As survival has improved in the highly active antiretroviral therapy (HAART) era, the prevalence of kidney disease is increasing in the aging HIV-infected population. Since HIV-specific kidney disease, particularly human immunodeficiency virus-associated nephropathy (HIVAN), incidence has remained stable if not declining in the HAART era, the rising rates reflect to a great extent increases in kidney disease seen in the general population due to hypertension and diabetes. In addition, HIV-infected patients are exposed to toxicities of antiretrovirals and other drugs. There is also a disproportionate prevalence of HIV in black Americans, who have a higher risk of kidney disease and the associated risk factors. Because of the high rates of kidney disease, screening for kidney dysfunction is recommended at the time of HIV diagnosis. Because kidney disease is usually asymptomatic, effective screening will include assessment of risk factors and markers of kidney disease, specifically estimations of glomerular filtration rate using serum creatinine and quantification of urine protein. Upon identification of renal dysfunction, the differential diagnosis may be broad, including etiologies common in the general population as well as HIV-specific causes. Although clinical diagnoses can be made, a kidney biopsy is often necessary. Regardless of the cause of kidney disease, early identification, accurate diagnosis and consequent appropriate management are likely to result in improved outcomes. Success in confronting this growing problem can only be achieved with better understanding of kidney diseases affecting the HIV population.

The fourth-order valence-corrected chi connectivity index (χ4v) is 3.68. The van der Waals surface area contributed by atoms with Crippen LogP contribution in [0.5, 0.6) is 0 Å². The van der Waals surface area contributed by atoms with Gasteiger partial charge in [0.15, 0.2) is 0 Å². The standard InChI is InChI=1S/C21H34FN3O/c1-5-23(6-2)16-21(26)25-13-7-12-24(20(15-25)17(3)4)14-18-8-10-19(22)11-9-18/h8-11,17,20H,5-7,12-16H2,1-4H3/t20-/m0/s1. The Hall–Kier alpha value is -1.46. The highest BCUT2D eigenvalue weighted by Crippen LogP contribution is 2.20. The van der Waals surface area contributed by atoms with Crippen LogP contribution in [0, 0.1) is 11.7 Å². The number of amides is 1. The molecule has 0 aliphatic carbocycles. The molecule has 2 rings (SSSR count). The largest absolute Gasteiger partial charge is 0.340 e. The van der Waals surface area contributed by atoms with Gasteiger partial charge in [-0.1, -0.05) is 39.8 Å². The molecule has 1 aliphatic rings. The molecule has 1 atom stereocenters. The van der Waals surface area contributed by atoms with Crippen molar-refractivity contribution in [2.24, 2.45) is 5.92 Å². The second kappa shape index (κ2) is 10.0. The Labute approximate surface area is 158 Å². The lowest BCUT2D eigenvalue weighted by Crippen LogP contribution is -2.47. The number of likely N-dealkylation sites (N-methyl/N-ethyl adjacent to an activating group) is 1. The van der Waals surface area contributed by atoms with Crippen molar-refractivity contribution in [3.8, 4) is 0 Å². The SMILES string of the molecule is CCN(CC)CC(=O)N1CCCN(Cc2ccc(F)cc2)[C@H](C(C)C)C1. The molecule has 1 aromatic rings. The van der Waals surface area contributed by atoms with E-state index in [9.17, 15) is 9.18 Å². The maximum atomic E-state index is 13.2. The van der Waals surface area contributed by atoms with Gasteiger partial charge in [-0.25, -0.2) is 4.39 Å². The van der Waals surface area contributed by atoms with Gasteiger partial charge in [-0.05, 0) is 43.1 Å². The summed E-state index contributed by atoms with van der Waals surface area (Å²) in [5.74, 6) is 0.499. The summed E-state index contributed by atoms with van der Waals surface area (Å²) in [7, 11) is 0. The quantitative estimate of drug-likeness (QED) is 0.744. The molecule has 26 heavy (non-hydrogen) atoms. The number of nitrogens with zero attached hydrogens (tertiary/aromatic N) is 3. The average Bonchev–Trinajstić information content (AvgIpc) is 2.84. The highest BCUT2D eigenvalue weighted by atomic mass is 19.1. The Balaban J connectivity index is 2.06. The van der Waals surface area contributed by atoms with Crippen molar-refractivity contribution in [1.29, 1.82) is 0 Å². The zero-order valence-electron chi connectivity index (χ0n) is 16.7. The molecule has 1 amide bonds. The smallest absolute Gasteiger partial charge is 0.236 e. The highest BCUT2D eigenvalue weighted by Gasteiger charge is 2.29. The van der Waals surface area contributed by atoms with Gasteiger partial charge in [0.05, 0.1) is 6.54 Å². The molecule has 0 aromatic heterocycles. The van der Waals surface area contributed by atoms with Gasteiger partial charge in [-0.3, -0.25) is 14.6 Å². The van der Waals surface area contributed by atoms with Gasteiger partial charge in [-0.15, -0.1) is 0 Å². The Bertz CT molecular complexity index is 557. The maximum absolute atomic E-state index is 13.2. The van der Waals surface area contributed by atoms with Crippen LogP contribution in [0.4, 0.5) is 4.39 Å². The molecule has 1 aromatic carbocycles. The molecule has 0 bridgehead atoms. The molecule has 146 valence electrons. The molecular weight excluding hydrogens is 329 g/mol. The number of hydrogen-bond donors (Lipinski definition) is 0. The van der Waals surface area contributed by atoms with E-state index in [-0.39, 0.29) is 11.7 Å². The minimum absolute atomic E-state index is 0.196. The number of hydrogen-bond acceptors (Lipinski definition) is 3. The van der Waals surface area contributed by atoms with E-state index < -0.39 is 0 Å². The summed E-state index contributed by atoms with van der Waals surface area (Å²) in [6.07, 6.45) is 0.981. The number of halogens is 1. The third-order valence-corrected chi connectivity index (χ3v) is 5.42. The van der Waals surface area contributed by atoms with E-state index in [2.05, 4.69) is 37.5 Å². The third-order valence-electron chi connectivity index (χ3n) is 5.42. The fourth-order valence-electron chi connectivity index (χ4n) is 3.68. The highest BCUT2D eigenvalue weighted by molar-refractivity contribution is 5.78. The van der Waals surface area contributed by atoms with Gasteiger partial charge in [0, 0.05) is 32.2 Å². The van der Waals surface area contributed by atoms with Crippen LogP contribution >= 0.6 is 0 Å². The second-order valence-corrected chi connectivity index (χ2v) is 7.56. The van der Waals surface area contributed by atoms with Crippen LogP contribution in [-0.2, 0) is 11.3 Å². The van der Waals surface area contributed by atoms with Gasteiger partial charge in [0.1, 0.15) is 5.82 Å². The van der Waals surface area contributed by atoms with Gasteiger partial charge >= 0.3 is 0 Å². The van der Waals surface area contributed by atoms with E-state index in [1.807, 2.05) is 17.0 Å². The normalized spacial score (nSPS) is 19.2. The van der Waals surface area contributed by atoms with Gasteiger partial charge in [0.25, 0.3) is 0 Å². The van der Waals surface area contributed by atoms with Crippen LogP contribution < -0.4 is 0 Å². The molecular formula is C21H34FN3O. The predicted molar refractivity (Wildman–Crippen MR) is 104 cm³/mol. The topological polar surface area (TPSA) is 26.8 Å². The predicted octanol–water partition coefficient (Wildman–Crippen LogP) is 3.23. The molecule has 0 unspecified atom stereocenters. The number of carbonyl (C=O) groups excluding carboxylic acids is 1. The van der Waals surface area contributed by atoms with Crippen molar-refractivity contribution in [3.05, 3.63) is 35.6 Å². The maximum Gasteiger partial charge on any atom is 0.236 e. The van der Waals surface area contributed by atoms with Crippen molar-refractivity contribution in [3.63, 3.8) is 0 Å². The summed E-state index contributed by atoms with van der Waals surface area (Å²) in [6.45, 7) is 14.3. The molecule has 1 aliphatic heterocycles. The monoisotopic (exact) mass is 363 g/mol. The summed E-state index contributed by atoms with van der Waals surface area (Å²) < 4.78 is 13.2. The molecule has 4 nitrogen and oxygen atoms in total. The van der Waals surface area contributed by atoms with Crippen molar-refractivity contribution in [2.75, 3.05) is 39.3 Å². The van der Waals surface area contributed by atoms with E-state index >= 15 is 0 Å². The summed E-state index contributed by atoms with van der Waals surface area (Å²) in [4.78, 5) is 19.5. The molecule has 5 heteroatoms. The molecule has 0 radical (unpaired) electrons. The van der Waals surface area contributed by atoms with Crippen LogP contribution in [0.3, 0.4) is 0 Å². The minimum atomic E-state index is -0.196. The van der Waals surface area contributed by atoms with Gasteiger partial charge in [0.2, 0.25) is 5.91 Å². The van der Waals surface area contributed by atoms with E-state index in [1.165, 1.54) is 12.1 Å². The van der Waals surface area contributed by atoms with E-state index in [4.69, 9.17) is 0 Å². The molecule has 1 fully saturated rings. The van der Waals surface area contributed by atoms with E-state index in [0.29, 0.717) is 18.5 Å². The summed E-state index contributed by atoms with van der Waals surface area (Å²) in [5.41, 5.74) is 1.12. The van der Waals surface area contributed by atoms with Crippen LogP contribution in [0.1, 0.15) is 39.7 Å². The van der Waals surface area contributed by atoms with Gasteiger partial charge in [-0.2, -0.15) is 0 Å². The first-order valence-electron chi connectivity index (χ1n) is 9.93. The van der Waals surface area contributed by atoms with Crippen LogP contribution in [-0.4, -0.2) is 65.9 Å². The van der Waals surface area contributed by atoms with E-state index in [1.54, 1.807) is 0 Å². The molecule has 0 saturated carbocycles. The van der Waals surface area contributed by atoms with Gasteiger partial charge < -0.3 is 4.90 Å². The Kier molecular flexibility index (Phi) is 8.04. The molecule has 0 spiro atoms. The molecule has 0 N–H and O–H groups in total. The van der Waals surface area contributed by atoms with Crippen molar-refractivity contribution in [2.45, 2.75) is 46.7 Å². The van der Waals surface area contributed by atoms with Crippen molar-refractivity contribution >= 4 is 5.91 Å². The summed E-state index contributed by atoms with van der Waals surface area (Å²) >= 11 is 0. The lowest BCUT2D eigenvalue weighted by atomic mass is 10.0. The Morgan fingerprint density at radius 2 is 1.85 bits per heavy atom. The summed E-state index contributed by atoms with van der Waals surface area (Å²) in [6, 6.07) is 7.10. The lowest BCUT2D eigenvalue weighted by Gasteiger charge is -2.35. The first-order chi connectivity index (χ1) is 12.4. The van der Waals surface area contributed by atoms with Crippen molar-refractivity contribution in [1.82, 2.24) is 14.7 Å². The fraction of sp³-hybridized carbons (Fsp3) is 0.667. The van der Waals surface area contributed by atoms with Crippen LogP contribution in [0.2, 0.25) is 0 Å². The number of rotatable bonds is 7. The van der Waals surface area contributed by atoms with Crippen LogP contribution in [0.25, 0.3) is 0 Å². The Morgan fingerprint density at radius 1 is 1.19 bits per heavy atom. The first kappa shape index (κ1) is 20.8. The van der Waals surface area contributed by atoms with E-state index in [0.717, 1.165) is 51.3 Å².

ASJC Scopus subject areas
- Public Health, Environmental and Occupational Health
- Infectious Diseases